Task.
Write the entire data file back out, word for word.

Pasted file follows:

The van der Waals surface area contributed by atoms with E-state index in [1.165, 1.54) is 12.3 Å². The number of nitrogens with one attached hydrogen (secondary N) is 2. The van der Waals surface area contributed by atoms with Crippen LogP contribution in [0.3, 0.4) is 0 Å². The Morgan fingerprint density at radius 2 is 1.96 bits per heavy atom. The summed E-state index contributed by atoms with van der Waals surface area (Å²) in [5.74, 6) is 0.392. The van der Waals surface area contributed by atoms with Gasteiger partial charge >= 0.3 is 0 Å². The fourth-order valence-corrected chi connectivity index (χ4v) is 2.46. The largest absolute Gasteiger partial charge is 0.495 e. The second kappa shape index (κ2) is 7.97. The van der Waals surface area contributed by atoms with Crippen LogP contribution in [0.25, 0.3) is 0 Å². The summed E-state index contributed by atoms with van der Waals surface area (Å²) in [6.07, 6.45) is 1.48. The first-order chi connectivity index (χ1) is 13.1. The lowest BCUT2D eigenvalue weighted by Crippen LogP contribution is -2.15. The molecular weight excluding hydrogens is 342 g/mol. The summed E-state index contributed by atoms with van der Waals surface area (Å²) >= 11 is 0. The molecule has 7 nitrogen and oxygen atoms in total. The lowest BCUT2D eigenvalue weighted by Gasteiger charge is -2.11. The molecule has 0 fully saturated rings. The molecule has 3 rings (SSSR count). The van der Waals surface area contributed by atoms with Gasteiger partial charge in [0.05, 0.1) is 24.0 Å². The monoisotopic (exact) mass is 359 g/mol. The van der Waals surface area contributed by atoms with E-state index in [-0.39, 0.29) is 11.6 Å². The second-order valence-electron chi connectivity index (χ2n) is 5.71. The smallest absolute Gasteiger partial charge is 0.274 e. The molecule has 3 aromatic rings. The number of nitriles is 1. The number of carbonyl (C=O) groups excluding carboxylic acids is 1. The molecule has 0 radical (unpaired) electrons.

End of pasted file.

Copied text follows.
The van der Waals surface area contributed by atoms with E-state index in [1.165, 1.54) is 12.3 Å². The number of nitrogens with one attached hydrogen (secondary N) is 2. The van der Waals surface area contributed by atoms with Crippen LogP contribution in [0.3, 0.4) is 0 Å². The Morgan fingerprint density at radius 2 is 1.96 bits per heavy atom. The summed E-state index contributed by atoms with van der Waals surface area (Å²) in [5.74, 6) is 0.392. The van der Waals surface area contributed by atoms with Gasteiger partial charge >= 0.3 is 0 Å². The fourth-order valence-corrected chi connectivity index (χ4v) is 2.46. The largest absolute Gasteiger partial charge is 0.495 e. The second kappa shape index (κ2) is 7.97. The van der Waals surface area contributed by atoms with Crippen LogP contribution in [0.25, 0.3) is 0 Å². The summed E-state index contributed by atoms with van der Waals surface area (Å²) in [6.07, 6.45) is 1.48. The first-order chi connectivity index (χ1) is 13.1. The lowest BCUT2D eigenvalue weighted by Crippen LogP contribution is -2.15. The molecular weight excluding hydrogens is 342 g/mol. The summed E-state index contributed by atoms with van der Waals surface area (Å²) >= 11 is 0. The molecule has 7 nitrogen and oxygen atoms in total. The lowest BCUT2D eigenvalue weighted by Gasteiger charge is -2.11. The molecule has 0 fully saturated rings. The molecule has 3 rings (SSSR count). The van der Waals surface area contributed by atoms with Gasteiger partial charge in [0.05, 0.1) is 24.0 Å². The monoisotopic (exact) mass is 359 g/mol. The van der Waals surface area contributed by atoms with E-state index in [-0.39, 0.29) is 11.6 Å². The second-order valence-electron chi connectivity index (χ2n) is 5.71. The smallest absolute Gasteiger partial charge is 0.274 e. The molecule has 3 aromatic rings. The number of nitriles is 1. The number of carbonyl (C=O) groups excluding carboxylic acids is 1. The molecule has 0 radical (unpaired) electrons.